Monthly Archives: December 2012

Get the picture?

A little bug bear of mine is ‘help yourself’ software for getting photos printed. I am a freelance photographer in my spare time and so I regularly encounter either in shop or web based programs along these lines and, as yet, I haven’t found one which is 100% usable. This last week  I have encountered two very different versions of this, with varying success so thought today I would do a little review of them;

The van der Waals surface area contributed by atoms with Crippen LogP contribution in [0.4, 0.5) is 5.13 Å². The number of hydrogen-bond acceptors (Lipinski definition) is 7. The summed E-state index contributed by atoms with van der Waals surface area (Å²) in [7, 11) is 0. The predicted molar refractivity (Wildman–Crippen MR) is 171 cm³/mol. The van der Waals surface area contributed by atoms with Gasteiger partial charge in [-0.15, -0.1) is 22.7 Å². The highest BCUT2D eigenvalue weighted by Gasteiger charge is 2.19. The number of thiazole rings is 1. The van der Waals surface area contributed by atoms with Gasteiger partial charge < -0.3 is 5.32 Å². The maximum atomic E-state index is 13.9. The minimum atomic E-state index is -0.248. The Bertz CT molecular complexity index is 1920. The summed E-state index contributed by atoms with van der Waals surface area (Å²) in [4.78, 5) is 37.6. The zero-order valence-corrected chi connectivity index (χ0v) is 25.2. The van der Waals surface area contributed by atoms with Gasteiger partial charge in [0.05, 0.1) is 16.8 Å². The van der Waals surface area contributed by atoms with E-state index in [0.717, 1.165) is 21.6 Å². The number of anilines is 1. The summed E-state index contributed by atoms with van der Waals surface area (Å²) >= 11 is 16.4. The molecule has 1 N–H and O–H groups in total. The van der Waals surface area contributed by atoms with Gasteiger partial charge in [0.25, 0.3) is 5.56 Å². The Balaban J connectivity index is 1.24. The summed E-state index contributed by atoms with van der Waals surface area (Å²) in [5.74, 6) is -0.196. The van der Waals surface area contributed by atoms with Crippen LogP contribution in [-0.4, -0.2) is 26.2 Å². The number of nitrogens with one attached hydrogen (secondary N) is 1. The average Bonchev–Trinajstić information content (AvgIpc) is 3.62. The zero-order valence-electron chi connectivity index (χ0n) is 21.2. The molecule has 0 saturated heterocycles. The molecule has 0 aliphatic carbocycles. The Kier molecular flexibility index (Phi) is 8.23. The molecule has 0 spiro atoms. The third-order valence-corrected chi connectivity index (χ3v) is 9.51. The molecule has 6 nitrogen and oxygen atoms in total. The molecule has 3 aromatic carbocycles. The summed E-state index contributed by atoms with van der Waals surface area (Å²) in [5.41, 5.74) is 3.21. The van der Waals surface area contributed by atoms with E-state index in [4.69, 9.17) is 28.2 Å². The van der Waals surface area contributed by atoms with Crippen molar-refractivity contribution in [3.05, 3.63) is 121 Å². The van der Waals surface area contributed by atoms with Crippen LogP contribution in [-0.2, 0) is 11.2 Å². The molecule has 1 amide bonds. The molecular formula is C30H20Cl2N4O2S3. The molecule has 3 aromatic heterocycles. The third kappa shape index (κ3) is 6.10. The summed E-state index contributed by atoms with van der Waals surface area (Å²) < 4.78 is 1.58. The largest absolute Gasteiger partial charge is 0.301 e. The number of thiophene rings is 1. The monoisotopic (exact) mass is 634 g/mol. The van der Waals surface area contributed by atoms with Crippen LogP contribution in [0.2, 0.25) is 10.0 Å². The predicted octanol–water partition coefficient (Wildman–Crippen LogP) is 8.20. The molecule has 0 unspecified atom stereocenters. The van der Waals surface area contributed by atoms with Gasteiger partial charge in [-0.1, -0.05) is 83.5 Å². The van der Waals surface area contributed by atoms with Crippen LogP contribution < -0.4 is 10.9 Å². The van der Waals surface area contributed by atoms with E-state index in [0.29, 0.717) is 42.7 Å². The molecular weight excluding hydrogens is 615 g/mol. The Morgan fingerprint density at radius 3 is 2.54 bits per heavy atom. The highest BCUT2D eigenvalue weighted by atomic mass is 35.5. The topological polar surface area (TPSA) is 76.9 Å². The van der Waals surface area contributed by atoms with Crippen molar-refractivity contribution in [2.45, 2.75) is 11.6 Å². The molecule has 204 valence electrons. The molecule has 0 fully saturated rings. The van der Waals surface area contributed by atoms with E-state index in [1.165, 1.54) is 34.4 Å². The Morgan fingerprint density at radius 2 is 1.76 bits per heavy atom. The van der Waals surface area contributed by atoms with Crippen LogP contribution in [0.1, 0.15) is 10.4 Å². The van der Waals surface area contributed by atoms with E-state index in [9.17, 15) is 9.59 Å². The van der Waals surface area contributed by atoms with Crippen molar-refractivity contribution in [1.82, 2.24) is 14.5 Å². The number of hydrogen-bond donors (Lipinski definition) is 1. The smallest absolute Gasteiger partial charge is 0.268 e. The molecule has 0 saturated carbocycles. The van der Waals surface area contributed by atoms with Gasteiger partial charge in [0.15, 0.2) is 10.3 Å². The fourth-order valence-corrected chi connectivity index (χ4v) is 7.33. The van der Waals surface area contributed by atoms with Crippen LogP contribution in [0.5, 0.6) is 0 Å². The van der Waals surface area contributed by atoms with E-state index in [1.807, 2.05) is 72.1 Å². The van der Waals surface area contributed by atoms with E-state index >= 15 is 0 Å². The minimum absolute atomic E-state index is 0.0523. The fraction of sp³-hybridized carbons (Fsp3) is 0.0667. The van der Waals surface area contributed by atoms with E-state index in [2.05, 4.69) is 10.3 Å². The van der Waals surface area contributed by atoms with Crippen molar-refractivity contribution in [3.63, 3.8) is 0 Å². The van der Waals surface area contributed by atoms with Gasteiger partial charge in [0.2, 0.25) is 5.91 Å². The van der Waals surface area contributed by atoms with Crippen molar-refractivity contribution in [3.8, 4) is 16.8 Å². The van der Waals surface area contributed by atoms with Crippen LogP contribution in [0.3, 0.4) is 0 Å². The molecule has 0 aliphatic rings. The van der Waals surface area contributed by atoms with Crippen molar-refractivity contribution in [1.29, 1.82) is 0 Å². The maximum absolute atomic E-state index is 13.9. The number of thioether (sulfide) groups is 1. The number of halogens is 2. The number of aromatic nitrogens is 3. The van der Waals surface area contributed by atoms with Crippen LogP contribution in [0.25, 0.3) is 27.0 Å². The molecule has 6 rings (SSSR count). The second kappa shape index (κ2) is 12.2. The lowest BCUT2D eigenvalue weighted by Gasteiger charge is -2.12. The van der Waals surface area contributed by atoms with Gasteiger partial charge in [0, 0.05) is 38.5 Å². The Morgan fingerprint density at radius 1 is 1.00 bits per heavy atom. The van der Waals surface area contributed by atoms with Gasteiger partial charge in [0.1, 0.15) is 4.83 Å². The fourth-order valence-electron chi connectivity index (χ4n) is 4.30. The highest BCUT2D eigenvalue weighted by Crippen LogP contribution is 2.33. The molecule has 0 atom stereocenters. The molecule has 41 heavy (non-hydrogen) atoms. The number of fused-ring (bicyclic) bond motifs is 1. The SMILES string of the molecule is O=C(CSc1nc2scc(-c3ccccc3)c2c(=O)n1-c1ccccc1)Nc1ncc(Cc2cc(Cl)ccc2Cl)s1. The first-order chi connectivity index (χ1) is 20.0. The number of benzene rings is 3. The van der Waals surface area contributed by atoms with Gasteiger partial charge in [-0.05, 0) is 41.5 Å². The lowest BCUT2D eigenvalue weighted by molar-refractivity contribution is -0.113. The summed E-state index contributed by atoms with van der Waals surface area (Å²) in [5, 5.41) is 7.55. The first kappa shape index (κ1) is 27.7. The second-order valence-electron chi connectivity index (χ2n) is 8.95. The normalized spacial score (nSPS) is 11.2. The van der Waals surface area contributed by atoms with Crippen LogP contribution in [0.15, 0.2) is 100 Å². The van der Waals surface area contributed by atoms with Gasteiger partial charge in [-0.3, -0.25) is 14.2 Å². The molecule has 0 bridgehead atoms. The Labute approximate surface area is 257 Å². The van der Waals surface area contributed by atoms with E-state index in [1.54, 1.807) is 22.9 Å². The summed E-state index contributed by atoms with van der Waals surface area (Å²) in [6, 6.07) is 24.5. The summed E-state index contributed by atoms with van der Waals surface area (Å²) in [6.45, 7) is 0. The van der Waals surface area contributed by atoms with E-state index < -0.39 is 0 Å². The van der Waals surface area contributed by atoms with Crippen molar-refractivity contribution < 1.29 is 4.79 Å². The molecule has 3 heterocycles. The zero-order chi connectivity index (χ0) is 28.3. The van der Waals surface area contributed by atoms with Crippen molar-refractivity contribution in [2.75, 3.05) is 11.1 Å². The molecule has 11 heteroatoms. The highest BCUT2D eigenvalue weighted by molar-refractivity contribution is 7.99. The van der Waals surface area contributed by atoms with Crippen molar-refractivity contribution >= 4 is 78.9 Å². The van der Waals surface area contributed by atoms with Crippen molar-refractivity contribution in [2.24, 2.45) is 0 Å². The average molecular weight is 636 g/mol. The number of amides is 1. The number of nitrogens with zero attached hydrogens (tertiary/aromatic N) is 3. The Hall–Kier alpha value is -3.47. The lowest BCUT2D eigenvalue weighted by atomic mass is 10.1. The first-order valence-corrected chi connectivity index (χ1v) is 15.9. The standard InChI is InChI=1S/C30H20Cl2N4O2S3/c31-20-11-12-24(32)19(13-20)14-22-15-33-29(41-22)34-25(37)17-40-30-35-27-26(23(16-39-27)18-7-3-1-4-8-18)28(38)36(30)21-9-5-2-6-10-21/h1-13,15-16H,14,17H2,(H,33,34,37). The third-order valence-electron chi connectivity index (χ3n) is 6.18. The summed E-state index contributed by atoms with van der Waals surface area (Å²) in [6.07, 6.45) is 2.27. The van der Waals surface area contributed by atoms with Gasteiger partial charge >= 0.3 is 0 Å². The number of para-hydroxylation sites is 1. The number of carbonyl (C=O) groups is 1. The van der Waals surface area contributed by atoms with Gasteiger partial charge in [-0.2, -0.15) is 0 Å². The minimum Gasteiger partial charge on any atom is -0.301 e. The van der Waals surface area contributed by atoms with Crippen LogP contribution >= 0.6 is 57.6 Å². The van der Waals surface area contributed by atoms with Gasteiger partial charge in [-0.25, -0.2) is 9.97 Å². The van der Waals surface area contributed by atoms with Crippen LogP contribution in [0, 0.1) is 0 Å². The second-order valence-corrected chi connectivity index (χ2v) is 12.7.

On Friday came the turn of Jessops, with their in store photo service. You would  expect Jessops, being a photo specialist, to have a pretty good service and I have to say credit where credit is due, it was largely very good. They use a touch screen interface and managed to avoid the usual problems of having to press the screen so hard for it to register your touch that your fingers go numb. The workflow design is quite clear and straight forward, even if they do drag it out a bit, but by and large it was a success. However, one thing that annoyed me intensely is that I had some old printed photos to scan in and get re-printed and some on a  memory stick. I proceeded to scan my images in and then, when prompted, indicated that I wanted to add more images via different media. I did that and then proceeded through the workflow to finalise the order. To my dismay the machine seemed to have completely forgotten my scanned images so having completed the order I then had to go back and scan the pictures again and go through the whole rigmarole. Oh well Jessops, so close to a home run, but fell at the final hurdle (to mix some sporting analogies).